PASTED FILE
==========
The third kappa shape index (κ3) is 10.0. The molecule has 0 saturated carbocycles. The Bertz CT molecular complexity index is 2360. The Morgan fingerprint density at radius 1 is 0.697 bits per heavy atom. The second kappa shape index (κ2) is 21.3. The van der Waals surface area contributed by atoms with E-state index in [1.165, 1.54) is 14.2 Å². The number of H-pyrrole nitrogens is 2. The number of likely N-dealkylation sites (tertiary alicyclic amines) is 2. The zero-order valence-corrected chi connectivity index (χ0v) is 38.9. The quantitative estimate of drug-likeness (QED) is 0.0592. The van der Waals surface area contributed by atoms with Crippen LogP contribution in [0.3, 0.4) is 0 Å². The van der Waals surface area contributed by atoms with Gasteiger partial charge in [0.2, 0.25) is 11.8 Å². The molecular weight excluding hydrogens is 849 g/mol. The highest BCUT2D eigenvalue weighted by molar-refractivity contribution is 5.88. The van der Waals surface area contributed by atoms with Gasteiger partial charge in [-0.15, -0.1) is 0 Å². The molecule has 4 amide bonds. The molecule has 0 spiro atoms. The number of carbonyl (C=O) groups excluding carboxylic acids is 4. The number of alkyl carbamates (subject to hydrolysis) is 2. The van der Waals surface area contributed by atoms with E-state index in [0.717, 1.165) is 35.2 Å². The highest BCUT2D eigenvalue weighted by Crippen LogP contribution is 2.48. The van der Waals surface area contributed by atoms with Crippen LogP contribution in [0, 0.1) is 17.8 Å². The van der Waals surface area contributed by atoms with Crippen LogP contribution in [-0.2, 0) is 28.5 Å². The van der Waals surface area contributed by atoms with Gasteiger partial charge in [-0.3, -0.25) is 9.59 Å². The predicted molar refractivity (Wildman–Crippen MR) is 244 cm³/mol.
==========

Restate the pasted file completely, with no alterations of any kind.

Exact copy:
The third kappa shape index (κ3) is 10.0. The molecule has 0 saturated carbocycles. The Bertz CT molecular complexity index is 2360. The Morgan fingerprint density at radius 1 is 0.697 bits per heavy atom. The second kappa shape index (κ2) is 21.3. The van der Waals surface area contributed by atoms with E-state index in [1.165, 1.54) is 14.2 Å². The number of H-pyrrole nitrogens is 2. The number of likely N-dealkylation sites (tertiary alicyclic amines) is 2. The zero-order valence-corrected chi connectivity index (χ0v) is 38.9. The quantitative estimate of drug-likeness (QED) is 0.0592. The van der Waals surface area contributed by atoms with Crippen LogP contribution in [0.3, 0.4) is 0 Å². The van der Waals surface area contributed by atoms with Gasteiger partial charge in [0.2, 0.25) is 11.8 Å². The molecular weight excluding hydrogens is 849 g/mol. The highest BCUT2D eigenvalue weighted by molar-refractivity contribution is 5.88. The van der Waals surface area contributed by atoms with Gasteiger partial charge in [-0.15, -0.1) is 0 Å². The molecule has 4 amide bonds. The molecule has 0 spiro atoms. The number of carbonyl (C=O) groups excluding carboxylic acids is 4. The number of alkyl carbamates (subject to hydrolysis) is 2. The van der Waals surface area contributed by atoms with E-state index in [0.717, 1.165) is 35.2 Å². The highest BCUT2D eigenvalue weighted by Crippen LogP contribution is 2.48. The van der Waals surface area contributed by atoms with Crippen LogP contribution in [0, 0.1) is 17.8 Å². The van der Waals surface area contributed by atoms with Crippen LogP contribution in [-0.2, 0) is 28.5 Å². The van der Waals surface area contributed by atoms with Gasteiger partial charge in [-0.3, -0.25) is 9.59 Å². The predicted molar refractivity (Wildman–Crippen MR) is 244 cm³/mol.